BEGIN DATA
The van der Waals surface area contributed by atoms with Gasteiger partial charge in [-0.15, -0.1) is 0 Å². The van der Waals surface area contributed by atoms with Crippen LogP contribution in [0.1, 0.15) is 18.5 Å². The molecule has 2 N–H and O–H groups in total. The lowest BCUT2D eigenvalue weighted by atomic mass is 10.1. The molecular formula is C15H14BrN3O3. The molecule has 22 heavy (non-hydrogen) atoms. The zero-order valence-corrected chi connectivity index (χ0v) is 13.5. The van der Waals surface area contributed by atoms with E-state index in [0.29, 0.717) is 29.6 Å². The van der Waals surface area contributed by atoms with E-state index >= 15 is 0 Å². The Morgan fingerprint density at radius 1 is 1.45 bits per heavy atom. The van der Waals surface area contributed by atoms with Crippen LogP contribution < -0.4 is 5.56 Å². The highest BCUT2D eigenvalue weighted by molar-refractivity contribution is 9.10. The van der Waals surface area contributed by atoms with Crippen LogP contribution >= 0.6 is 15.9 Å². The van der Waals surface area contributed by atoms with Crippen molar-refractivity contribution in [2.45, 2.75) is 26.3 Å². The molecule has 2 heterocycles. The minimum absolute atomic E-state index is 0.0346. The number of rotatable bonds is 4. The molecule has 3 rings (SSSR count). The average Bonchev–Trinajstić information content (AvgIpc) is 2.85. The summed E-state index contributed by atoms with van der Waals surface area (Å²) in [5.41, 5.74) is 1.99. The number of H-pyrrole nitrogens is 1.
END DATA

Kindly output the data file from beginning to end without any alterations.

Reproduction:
The van der Waals surface area contributed by atoms with Gasteiger partial charge in [-0.15, -0.1) is 0 Å². The van der Waals surface area contributed by atoms with Crippen LogP contribution in [0.1, 0.15) is 18.5 Å². The molecule has 2 N–H and O–H groups in total. The lowest BCUT2D eigenvalue weighted by atomic mass is 10.1. The molecular formula is C15H14BrN3O3. The molecule has 22 heavy (non-hydrogen) atoms. The zero-order valence-corrected chi connectivity index (χ0v) is 13.5. The van der Waals surface area contributed by atoms with E-state index in [0.29, 0.717) is 29.6 Å². The van der Waals surface area contributed by atoms with E-state index >= 15 is 0 Å². The Morgan fingerprint density at radius 1 is 1.45 bits per heavy atom. The van der Waals surface area contributed by atoms with Crippen LogP contribution < -0.4 is 5.56 Å². The highest BCUT2D eigenvalue weighted by molar-refractivity contribution is 9.10. The van der Waals surface area contributed by atoms with Crippen LogP contribution >= 0.6 is 15.9 Å². The van der Waals surface area contributed by atoms with Crippen molar-refractivity contribution in [2.45, 2.75) is 26.3 Å². The molecule has 2 heterocycles. The minimum absolute atomic E-state index is 0.0346. The number of rotatable bonds is 4. The molecule has 3 rings (SSSR count). The average Bonchev–Trinajstić information content (AvgIpc) is 2.85. The summed E-state index contributed by atoms with van der Waals surface area (Å²) in [5.41, 5.74) is 1.99. The number of H-pyrrole nitrogens is 1.